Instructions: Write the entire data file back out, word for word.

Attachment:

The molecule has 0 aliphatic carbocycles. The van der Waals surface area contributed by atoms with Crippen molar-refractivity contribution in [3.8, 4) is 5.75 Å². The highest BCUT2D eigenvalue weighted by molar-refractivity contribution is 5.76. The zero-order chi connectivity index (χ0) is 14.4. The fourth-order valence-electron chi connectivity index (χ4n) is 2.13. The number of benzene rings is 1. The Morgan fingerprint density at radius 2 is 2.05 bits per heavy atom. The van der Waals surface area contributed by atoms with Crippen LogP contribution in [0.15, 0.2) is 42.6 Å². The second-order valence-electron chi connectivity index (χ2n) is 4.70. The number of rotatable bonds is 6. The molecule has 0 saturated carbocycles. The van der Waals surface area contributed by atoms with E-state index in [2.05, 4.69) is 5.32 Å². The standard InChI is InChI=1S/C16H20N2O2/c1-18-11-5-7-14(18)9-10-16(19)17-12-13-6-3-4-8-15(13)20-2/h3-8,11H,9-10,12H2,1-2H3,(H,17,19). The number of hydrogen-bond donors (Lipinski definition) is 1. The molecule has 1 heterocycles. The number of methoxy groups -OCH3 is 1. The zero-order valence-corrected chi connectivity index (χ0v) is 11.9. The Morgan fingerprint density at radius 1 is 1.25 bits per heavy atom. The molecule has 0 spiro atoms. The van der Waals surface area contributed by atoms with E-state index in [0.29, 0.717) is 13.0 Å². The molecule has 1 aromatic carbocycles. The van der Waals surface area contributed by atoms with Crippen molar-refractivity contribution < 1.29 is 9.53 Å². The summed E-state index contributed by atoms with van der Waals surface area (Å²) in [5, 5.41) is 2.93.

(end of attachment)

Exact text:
The molecule has 0 aliphatic carbocycles. The van der Waals surface area contributed by atoms with Crippen molar-refractivity contribution in [3.8, 4) is 5.75 Å². The highest BCUT2D eigenvalue weighted by molar-refractivity contribution is 5.76. The zero-order chi connectivity index (χ0) is 14.4. The fourth-order valence-electron chi connectivity index (χ4n) is 2.13. The number of benzene rings is 1. The Morgan fingerprint density at radius 2 is 2.05 bits per heavy atom. The van der Waals surface area contributed by atoms with Crippen LogP contribution in [0.15, 0.2) is 42.6 Å². The second-order valence-electron chi connectivity index (χ2n) is 4.70. The number of rotatable bonds is 6. The molecule has 0 saturated carbocycles. The van der Waals surface area contributed by atoms with E-state index in [2.05, 4.69) is 5.32 Å². The standard InChI is InChI=1S/C16H20N2O2/c1-18-11-5-7-14(18)9-10-16(19)17-12-13-6-3-4-8-15(13)20-2/h3-8,11H,9-10,12H2,1-2H3,(H,17,19). The number of hydrogen-bond donors (Lipinski definition) is 1. The molecule has 1 heterocycles. The number of methoxy groups -OCH3 is 1. The zero-order valence-corrected chi connectivity index (χ0v) is 11.9. The Morgan fingerprint density at radius 1 is 1.25 bits per heavy atom. The molecule has 0 spiro atoms. The van der Waals surface area contributed by atoms with E-state index in [0.29, 0.717) is 13.0 Å². The molecule has 1 aromatic carbocycles. The van der Waals surface area contributed by atoms with Crippen molar-refractivity contribution < 1.29 is 9.53 Å². The summed E-state index contributed by atoms with van der Waals surface area (Å²) in [5, 5.41) is 2.93.